Be More Engaging by Avoiding “Seminar” Tone and “Speech” Tone
In Part 1, I definitively resolved the debate over leading with a joke when you have to speak in front of a group of people. For most of us, it is better to ditch the jokes and focus on making the presentation engaging. Merriam-Webster says “engaging” means “attractive or pleasing in a way that holds your attention.” In other words, you want people to pay attention to what you’re saying and to enjoy listening to you.
Step one to holding people’s attention is your tone. This is true whether you are a lawyer making an argument in court, a teacher in front of a classroom, or a pastor preaching from the pulpit. It is no accident that “tone” is also a musical term. It means the sound of your voice, apart from the particular words you are saying. Imagine someone who doesn’t speak your language listening to your speech or presentation. What would it sound like to that person? That’s your tone.
Fortunately, just as there are many different musical instruments that can sound good (or bad), there is no single “engaging” tone. But there are two common tones that are most definitely not engaging.
The first one is “Seminar Tone.” You’ve all heard it. It’s the tone that comes from someone trying to convey the impression that “I am a very serious expert in this topic addressing something very detailed and esoteric.” It is flat. It is monotone. It is uniformly mezzo-forte. It delights in acronyms, sections, and sub-sections. It’s what you would sound like if you had to read an excerpt from a textbook on a subject that bores you.
The problem with Seminar Tone is that it sounds like the adults in the Charlie Brown cartoons you watched on TV when you were a kid. Waa-waah-waa-waa-waaaah. What do kids do when adults talk? They tune out. And if you talk in Seminar Tone your audience will do the same.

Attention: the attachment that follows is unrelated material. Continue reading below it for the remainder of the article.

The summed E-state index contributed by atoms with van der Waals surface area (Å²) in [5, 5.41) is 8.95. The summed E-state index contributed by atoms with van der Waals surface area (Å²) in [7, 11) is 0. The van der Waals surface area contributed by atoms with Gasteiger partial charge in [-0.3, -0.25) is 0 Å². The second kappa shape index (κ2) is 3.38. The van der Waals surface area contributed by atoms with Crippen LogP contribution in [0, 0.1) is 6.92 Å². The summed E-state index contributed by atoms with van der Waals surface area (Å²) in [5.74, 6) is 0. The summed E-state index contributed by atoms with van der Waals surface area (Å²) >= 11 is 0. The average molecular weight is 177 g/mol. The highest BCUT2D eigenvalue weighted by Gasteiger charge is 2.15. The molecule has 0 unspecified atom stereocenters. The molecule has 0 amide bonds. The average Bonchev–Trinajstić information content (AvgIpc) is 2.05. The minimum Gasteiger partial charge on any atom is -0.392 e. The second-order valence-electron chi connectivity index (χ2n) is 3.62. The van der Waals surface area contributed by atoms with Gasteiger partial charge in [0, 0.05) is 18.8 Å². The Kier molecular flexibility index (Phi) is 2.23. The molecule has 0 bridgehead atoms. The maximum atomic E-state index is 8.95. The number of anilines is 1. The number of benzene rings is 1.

The other common tone that most people should avoid is what I call “Speech Tone,” which sounds like someone giving a speech. Whereas Seminar Tone tries too hard to say “I’m a very serious person,” Speech Tone tries too hard to say “what I’m saying is very important.” It just doesn’t sound right when someone stands in front of a group of 20 people and speaks as if it were a political rally in a stadium. In 1956.
Don’t get me wrong. Speech Tone works for some people in some situations. But for those of us not named John F. Kennedy or Martin Luther King, Jr., it is usually not very engaging. Even for politicians, these days Speech Tone doesn’t work that well. You need to talk loud enough to be heard, but there is no need to shout, especially if you are amplified.
Speech Tone is common in the courtroom, especially with less experienced lawyers. Perhaps younger lawyers are nervous and don’t want to come across as inexperienced. To compensate, they adopt a tone that is too stiff and formal. Even seasoned litigators can lapse into Speech Tone, although when they do so it is usually in the form of an overly aggressive, argumentative tone.